What is claimed is:
l. A feedback image-reproducing device comprising a panel of electroluminescent phosphor material, a panel of photosensitive material adjacent to and electrically coupled to said phosphor panel, said photosensitive panel comprising a base of insulating material having a plurality of transverse apertures, photosensitive material lining the walls of said apertures, a conductive material on the surface of said base remote from said phosphor panel, said conductive material making electrical contact with the adjacent portions of said photosensitive lining, said apertures with the lining and circumscribing conductive material being physically open and thereby accessible to electron bombardment, a conductive plate-like electrode on the phosphor panel surface which is remote from said photosensitive panel, and an electron gun disposed to direct a beam of -electrons into said base apertures for altering the impedance of said photosensitive material which causes said phosphor material to luminesce, said base material being opaque thereby limiting feedback radiation from discrete areas of said phosphor panel to corresponding apertures of said base.
2. A regenerative optical device comprising lirst means which luminesces in response to a variable electric field, second means which changes in impedance in response to varying incident radiation, said first and second means being electrically coupled together and disposed in proximity to each other whereby said second means will receive radiation from said irst means, said second means comprising a plurality of radiation-sensitive elements conductively interconnected together and which are accessible to electron bombardment, and neans for bombarding said elements with electrons.
3. A device of the character described comprising rst means which luminesces in response to a variable electric lield, second means which changes in impedance in response to varying incident radiation, said first and second means being electrically coupled together, said second means comprising a plurality of radiation-sensitive elements conductively interconnected together and which are accessible to electron bombardment, and means for bombarding said elements with electrons.
4. A device of the character described comprising first means which luminesces in response to a variable electric ield, second means which changes in impedance in response to varying incident radiation, said first and second means being electrically coupled together, said second means comprising a plurality of radiation-sensitive elements conductively interconnected together at one portion thereof and electrically coupled to said irst means at another portion thereof, said elements being open for electron bombardment, and means for bombarding said elements with electrons.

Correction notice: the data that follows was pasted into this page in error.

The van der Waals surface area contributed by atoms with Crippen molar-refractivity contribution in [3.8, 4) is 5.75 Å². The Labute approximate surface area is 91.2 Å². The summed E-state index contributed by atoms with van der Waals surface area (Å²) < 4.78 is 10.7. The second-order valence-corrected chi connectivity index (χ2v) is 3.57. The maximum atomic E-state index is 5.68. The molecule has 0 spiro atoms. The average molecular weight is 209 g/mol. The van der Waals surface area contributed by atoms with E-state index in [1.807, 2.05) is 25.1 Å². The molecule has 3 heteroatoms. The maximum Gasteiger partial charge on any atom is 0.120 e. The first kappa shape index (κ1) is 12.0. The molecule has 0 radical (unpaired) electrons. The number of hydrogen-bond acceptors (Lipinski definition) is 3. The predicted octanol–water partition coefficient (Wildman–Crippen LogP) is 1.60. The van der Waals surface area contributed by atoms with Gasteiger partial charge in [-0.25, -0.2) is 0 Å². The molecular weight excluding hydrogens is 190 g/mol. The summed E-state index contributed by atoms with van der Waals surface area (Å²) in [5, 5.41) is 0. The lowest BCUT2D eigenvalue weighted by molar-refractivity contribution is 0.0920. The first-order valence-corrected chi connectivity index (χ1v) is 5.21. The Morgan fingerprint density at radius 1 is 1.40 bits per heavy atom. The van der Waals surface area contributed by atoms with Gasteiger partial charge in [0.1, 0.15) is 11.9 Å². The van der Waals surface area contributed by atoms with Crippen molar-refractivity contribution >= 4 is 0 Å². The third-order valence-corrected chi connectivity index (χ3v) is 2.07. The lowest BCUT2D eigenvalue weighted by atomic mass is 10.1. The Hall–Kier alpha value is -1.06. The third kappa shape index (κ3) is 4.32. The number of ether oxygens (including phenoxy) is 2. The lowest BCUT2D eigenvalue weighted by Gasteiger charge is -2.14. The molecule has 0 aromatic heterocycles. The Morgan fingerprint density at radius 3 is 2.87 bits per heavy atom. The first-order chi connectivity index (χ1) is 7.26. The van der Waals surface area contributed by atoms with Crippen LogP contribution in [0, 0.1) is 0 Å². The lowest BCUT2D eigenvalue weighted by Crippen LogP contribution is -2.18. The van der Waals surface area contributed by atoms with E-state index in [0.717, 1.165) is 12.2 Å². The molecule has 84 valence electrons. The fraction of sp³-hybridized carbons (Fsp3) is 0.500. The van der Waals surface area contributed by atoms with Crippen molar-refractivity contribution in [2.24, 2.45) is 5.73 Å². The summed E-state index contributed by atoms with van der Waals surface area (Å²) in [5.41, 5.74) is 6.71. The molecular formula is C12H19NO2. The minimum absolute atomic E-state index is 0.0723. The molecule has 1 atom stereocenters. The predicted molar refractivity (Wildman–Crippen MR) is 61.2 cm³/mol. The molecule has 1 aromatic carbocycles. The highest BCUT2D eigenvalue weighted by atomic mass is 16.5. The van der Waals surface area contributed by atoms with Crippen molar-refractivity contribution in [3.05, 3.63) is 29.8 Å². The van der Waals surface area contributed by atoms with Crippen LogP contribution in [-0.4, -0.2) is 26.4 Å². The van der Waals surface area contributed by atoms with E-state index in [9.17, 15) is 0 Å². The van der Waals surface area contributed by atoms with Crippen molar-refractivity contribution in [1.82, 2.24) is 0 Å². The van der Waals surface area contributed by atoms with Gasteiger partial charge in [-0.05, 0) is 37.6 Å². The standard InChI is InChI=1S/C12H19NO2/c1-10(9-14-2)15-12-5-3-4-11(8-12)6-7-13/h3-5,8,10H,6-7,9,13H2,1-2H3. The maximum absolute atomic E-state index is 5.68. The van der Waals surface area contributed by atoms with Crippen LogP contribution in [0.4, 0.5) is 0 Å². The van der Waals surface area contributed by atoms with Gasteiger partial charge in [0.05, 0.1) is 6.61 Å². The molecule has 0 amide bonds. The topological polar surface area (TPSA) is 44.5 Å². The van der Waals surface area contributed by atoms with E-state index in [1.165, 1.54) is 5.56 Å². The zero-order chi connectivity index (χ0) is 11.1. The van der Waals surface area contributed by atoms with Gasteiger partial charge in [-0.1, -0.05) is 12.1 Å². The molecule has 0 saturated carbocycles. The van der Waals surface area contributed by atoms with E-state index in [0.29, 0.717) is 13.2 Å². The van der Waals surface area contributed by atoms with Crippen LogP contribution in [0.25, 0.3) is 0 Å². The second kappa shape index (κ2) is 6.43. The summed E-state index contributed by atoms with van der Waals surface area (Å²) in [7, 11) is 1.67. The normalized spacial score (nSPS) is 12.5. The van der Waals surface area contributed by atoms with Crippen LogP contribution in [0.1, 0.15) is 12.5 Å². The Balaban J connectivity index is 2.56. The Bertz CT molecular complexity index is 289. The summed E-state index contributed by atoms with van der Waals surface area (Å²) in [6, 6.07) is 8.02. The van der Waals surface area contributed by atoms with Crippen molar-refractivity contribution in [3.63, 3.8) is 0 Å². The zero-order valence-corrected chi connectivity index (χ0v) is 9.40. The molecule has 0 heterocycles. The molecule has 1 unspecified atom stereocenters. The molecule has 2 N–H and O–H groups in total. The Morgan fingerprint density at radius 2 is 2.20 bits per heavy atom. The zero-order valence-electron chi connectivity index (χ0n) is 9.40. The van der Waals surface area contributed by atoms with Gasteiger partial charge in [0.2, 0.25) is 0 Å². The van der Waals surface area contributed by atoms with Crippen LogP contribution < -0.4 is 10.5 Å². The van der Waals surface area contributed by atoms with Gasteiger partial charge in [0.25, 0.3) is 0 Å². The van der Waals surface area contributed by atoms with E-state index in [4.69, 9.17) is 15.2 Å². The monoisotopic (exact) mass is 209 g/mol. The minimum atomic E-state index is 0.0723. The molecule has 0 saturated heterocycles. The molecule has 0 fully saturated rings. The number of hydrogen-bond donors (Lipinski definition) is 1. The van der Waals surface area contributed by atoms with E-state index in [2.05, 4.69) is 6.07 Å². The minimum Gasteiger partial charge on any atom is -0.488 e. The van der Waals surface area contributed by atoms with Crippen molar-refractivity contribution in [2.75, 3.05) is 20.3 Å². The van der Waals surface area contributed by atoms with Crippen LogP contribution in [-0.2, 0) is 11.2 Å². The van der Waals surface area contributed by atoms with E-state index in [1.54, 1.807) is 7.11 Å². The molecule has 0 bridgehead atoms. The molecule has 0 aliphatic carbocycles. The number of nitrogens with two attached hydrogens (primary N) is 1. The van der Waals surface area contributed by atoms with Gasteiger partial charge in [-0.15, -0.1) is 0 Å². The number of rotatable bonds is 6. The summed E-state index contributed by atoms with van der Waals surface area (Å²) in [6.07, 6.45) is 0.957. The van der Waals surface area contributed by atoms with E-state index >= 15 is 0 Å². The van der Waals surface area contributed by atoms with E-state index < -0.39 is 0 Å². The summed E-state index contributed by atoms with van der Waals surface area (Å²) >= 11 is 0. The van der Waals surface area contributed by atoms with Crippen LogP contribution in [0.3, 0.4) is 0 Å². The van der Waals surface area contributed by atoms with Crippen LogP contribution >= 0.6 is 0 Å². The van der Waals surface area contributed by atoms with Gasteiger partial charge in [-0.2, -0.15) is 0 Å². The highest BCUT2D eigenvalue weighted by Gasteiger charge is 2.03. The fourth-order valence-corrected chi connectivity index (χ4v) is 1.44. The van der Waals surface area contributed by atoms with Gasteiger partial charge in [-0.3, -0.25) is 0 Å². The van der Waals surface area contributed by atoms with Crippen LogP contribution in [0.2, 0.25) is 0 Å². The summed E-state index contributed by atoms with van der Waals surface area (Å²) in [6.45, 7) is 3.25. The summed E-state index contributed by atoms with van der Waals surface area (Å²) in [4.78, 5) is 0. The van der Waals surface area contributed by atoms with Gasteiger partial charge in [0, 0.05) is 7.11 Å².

5. An image-reproducing device comprising a panel of electroluminescent phosphor material, a panel of photosensitive material adjacent to and electrically coupled to said phosphor panel, said photosensitive'panel comprising a base of insulating material having a plurality of transverse apertures, photosensitive material lining the walls of said apertures, a conductive material on the surface of said base remote from said phosphor panel, said conductive material making electrical contact with the adjacent portions of said photosensitive lining, said apertures with the lining and circumscribing conductive material being physically open and thereby accessible to electron bombardment, a conductive plate-like electrode on the phosphor panel surface which is remote from said photosensitive panel, and an electron gun disposed to direct a beam of electrons into said base apertures for a altering the` impedancel of said photosensitive material 2,728,815 Kalfaian Dec. 27, 1955r which causes said phosphor material to luminesce. 2,730,708 McNaney Jan. 10, 1956 2,773,992 Ullery Dec. V11, 19.56
References Citedv in the le of this patent UNITED STATES PATENTS 5 FOREIGN PATENTS 2,650,310 White Aug. 25, 1953 157,101 Australia lune` 16, 1954